Back pain is something that almost everyone is guaranteed to experience at some point. Health Direct claims that 1 in 6 Australians have back problems and 4 in 5 have had back problems in their lifetime. There are many causes of back pain, the vast majority of which are classified as “non-specific back pain,” meaning that the problems are not caused by a specific medical condition (or the person concerned never gets to the bottom of it).
Instead, the most likely cause of back pain has nothing to do with the bone structure of your spine, but rather with the muscles and ligaments that surround it. Pain caused by these muscles can be caused by lifting too heavy weights in the gym, lifting a heavy load improperly from the floor, sitting too long, or the very common cause of poor posture.
Many of us are guilty of poor posture. We either slouch in our chairs or, for example, do not stand up straight when walking, which, if done consistently over many years, exerts additional pressure on the back muscles. If they’re not strong enough to bear the heavy burden of poor posture, you end up with a back.
A simple test to see how good or bad your posture is was recently posted on the @spreadwhealth Instagram account. While the video focuses more on shoulder mobility, that range of motion (or lack of it) could affect your back as well.
The video paints an incredibly clear picture of how we can all be prone to poor posture. The video will be presented by Andrew Dettelbach, one of the founders of W Health. Andrew can speak from a lot of experience, he suffered from a 10 mm herniated disc – also known as a herniated disc – on his L4 / L5 disc, the two lowest vertebrae of the lumbar spine and the area most responsible for supporting the upper body.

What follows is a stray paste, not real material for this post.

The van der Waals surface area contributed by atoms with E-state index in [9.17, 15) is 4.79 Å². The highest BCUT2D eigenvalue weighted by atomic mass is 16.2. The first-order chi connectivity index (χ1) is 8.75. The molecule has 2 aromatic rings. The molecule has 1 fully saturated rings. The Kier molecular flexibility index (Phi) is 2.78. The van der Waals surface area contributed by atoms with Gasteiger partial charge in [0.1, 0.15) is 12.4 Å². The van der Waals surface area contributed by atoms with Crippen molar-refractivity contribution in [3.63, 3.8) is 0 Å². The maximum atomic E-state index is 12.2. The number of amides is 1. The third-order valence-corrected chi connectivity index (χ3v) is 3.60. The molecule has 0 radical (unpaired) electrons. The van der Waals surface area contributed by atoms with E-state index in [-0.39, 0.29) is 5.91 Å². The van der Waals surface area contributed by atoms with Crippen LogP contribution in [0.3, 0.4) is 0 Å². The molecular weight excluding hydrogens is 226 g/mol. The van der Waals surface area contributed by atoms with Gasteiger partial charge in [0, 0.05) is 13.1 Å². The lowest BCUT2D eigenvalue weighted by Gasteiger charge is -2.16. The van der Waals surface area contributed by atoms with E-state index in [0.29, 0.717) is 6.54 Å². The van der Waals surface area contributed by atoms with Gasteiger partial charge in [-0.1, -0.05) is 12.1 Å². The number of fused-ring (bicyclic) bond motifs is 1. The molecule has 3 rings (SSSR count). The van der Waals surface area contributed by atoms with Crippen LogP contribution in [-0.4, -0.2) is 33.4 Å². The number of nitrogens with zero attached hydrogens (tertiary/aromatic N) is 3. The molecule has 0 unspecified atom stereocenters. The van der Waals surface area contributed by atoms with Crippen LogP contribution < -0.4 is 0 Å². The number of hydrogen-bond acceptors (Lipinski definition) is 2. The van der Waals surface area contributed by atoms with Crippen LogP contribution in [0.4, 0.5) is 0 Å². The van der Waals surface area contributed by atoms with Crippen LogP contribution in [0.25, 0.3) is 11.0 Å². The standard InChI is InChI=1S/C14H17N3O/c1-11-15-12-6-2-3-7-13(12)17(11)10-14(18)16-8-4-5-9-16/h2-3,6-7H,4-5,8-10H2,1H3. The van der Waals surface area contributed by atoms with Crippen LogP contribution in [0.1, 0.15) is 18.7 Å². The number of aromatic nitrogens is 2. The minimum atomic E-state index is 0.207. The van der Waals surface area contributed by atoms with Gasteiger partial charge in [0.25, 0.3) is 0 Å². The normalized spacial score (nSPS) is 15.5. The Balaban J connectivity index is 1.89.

After suffering from depression, Andrew began to train his body to feel comfortable, not affect his back injury, and also to bring benefits. It is this knowledge that makes him a reputable source to counter common ailments such as lower back pain.
Although we recommend that you see a physical therapist instead of relying on inspiring figures from the Internet for all of your complaints, his test is certainly worth it to check your shoulder mobility.
The first test is to have your back to the wall and move your arm up so you can see how good your shoulder mobility is. However, as the video shows, Josh, the guinea pig in this scenario, blows his ribs – and middle back – and bends his elbow to compensate so he can bring his shoulder over his head. Andrew explains how the body should be properly positioned: bra straps on the wall, shoulder blades on the wall and ribs in. This positioning offers your actual maximum freedom of movement.
Andrew explains that his core is not the most stable, and therefore “inefficient,” as Josh pulled his ribs wide apart when pushing overhead, even with weights. It also puts more pressure on the back muscles than necessary to lift the weight above your head.
“The core doesn’t necessarily shut down, it’s just inefficient. It’s not the best position it could be. You will be able to put more weight over your head when stacked with a natural pelvis. “
“When [Josh] Lifting weight overhead, which is usually around 10 pounds, will compress some things in the spine instead of using that whole cylinder as a base.
He goes on to claim that you don’t necessarily have to walk around life with such a solid posture, but when you’re exercising it’s incredibly important. A good cue to make sure you are as straight and stable as possible is to imagine that there is a puppet string above your head that is pulling you up. Standing this way can help reduce the curvature of the thoracic spine (upper back), and excessive curvature can cause a condition known as kyphosis.
To improve posture and then relieve back pain, you should always do some stretching before training – and even walking – and it can’t hurt to just stretch every day even if you don’t want to exercise. Stretching helps activate and prepare your muscles so they can strengthen themselves with everyday tasks like walking.
So do the simple shoulder mobility test, stretch, and you can say goodbye to mysterious back pain in no time. Now it is “explainable” …